Hampton Roads, Virginia – It’s called modern slavery, and experts say it’s happening in Hampton Roads.
You may witness forced labor without knowing it.
When you think of human trafficking, you might think of sex trafficking, which has received a lot of attention in recent years.
But there are other forms of human trafficking that can be right in front of you at restaurants, farms, and construction sites.
Forced labor occurs when a person is coerced against their will to provide work or services by the use of force, fraud or coercion.
Like many others, Manuel Gago fled his native Venezuela 9 years ago to find a safer place to live.
“It’s sad because a lot of immigrants who come to this country have come for this American dream and, like me, are escaping our nightmare in our country,” Gago said.
But he says for some it’s even worse when they get here.
He works for the Legal Aid Justice Center, a non-profit organization that provides legal services and assistance to low-income people.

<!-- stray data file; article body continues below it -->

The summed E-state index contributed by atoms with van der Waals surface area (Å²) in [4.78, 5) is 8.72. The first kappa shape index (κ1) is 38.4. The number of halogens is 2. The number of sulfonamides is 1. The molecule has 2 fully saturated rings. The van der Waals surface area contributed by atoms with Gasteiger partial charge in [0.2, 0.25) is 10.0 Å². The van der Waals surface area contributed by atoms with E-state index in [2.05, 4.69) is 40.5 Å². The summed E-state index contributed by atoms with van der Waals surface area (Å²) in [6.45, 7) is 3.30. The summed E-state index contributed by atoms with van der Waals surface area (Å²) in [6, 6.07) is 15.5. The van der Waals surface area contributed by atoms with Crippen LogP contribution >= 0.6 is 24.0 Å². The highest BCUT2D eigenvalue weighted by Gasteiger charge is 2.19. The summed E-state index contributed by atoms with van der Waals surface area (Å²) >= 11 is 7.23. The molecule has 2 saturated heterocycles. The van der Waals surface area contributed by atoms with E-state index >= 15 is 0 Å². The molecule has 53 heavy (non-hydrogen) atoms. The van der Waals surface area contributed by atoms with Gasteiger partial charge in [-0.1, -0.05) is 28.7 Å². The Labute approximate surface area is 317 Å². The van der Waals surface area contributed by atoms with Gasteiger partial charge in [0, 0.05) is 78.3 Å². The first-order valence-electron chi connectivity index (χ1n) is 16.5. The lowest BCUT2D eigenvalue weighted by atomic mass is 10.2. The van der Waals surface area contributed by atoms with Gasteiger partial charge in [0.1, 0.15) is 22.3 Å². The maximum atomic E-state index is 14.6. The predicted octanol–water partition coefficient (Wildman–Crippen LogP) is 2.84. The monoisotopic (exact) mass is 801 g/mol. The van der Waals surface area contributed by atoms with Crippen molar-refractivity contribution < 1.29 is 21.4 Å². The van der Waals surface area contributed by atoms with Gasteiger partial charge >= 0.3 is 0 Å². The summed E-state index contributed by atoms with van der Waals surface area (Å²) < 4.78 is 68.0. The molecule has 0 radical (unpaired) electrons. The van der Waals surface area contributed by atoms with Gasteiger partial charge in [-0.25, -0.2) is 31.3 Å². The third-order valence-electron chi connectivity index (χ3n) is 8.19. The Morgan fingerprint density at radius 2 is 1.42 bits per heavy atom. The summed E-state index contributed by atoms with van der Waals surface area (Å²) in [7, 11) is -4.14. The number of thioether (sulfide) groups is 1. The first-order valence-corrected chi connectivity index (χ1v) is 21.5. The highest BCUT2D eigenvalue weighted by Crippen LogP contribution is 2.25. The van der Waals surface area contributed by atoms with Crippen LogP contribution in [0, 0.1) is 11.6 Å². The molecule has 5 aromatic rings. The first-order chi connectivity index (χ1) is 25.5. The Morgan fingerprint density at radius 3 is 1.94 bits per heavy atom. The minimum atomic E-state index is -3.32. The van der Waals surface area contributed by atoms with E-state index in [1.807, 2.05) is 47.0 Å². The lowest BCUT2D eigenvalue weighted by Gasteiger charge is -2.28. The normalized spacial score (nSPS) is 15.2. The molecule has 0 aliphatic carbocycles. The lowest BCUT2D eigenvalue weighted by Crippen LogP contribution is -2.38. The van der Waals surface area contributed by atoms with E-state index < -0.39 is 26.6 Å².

According to their website, “The Legal Aid Justice Center partners with communities and clients to achieve justice by dismantling the systems that create and perpetuate poverty. Justice means racial justice, social justice and economic justice.
A group they help are victims of human trafficking and they traveled to the east coast to help people.
It is an area with many migrant workers, some of whom may be isolated, trafficked and in need of assistance.
He says poor living conditions, confiscation of passports and documents, and little or no compensation are just a few problems seen across the state of Virginia.
He said victims come with the promise of an incredible opportunity, but when they arrive they are forced to work hard and not paid properly.
He said some perpetrators would force them to live in overcrowded and unsanitary living conditions.
Experts say many people believe those involved in forced labor are in the country illegally, but the National Institute of Justice found that 71% were here on a work visa.
Experts say the main risk factors for someone becoming a victim are that they have recently emigrated or moved, economic hardship, unstable housing, a criminal record or a substance abuse problem.
Gago and his group try to reach out to victims of trafficking, working to bring them help and raise awareness about the problem.
If you are a victim of human trafficking or have information about a potential trafficking situation, call the National Human Trafficking Resource Center (NHTRC) at 1-888-373-7888 or text 233733.